VW kinda has a problem with trims. The Golf has 12! And their long history means they have a lot of historical nameplates. And trying to understand their multiple performance lines is as confusing as the 911 lineup.
Let’s start off with the easiest.
GTI, probably the most famous letters in the world of hot hatches. It started off as the performance variant of the original Golf back in 1975. And since than with every new generation of Golf, a GTI version is guaranteed.
After a while other different GTI models started appearing, such as GTI versions of the Polo, the up! the Lupo....wait there was a Lupo GTI? A Gol GTI? Oh these look so cool, how come I’ve never heard of them before?! Even now with a range of 3, it’s still kinda hard for my head to wrap round that there are GTis other than the Golf.
There was also a period where Volkswagen used the VR6 designation for any performance models using (you guessed it) their VR6 engine, which was more powerful than it’s GTI contemporaries.
For the Mk4 Golf, the VR6 model was basically renamed R32, and also gained an AWD drivetrain from the Audi TT. And when they ditched the V6 for the Mk6, the name changed again to the Golf R. So every time there was a major change to the formula, the name changed with it. The R badge basically means more powerful than the GTI and has AWD.
Than the Scirocco R comes in. The performance version of the Scirocco presumably named R due to it’s similar output to the Golf R. Because gosh darn their sportiest model be treated to such feeble power like a GTI! And yet it’s FWD like the base Scirocco, and doesn’t R stand for AWD? Guess it didn’t fit the GTI name, so they used the other major performance badge they had. *shrug*
The Scirocco was sadly discontinued recently, and despite rumours and concepts of a Polo R and a Beetle R, the Golf is the only VW to currently wear the R name.......kinda...
You see, like every mainstream car manufacture, VW has a faux-performance line, with the sporty looks but minimal to zero actual performance improvements. VW’s is called R-Line, which serves as the highest trim level and is obviously meant to evoke their actual R
Although, once again, isn’t the entire point of R cars, is that they’re AWD and have more power? And R-Line models tend to have none of those properties compared to their regular counterparts. I know that these things are meant to be cash grabs and all, but I don’t see any semblance to the proper R models. Interestingly they didn’t try to cash in on the GTI name.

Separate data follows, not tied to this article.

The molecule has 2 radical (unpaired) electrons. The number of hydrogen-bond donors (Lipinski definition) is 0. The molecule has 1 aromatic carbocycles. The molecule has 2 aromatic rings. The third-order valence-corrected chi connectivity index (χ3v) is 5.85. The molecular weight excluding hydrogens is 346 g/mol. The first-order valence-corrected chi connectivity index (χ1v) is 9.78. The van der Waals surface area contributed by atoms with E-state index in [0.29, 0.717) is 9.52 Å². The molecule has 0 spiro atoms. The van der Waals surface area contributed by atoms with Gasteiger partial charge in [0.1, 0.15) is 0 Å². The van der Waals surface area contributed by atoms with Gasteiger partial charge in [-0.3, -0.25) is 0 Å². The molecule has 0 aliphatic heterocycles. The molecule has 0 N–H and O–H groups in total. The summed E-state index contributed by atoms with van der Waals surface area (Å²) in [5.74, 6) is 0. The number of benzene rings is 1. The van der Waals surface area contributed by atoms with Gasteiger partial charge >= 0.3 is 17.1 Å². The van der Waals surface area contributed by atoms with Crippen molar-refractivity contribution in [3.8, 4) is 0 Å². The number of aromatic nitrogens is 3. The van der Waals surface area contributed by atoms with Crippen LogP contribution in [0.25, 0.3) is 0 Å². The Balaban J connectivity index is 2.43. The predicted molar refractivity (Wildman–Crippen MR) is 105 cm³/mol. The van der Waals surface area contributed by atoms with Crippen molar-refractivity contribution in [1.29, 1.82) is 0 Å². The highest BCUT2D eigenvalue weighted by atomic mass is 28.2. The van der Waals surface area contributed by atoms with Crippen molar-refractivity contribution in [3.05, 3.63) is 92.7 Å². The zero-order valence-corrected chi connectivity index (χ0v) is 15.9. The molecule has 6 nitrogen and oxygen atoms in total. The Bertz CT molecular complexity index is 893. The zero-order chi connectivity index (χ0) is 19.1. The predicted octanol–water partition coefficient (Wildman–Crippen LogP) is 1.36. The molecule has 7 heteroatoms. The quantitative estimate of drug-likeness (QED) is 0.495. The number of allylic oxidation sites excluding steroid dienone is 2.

I think the old GT trim makes alot more sense than the R-Line, in which they evoke the GTI but they’re clearly not actually a GTI. You can see the link between it and the real thing, unlike the R and R-Line models. For the Mk5, there was also a GT Sport trim, which I don’t think there was any performance differences from the regular GT, just extra kit. In fact there was also a Sport trim, which was actually just the name for one of the lower trims. Guess VW always had problems with this naming stuff.
Unfortunately since than, the GT name has basically become the name of the second highest trim level, with basically no resemblance to anything sporty.
But it’s not all gloom, as the Passat GT actually sticks to the original idea of the GT trim. The only discernible difference to the regular Passats however is tweaked suspension.
Hey, maybe we should make a performance version of the Jetta?
Sure. Hey we’ve got some GTI parts lying around, let’s use those!
Let’s swap it with a GTI engine!
And the GTI transmission!
Brakes from the GTI!
Don’t forget some GTI suspension parts!
Whoo! What a pocket rocket! What shall we call it?
Hmm, there’s no way it deserves the GTI nameplate, they’re like 2 completely different vehicles! We need a different name. Hmm....I’ve got an idea!
Seriously what was the logic behind this? Is there some unwritten rule that GTIs can only be hatchbacks?
From what I’ve read, at least with the modern ones, that they use the same engines, but the GLI tends to have less torque, a bit less refined and....that’s really it? I mean, if you called it the Jetta GTI, would anyone really be angry? You wouldn’t even have to change the styling, it looks like a GTI as it is (That’s starting to become a theme here...). Up the torque and fettle the chassis a bit than if that’s really what’s preventing it from earning that badge. In fact, calling it a GTI could get people to start to notice it more.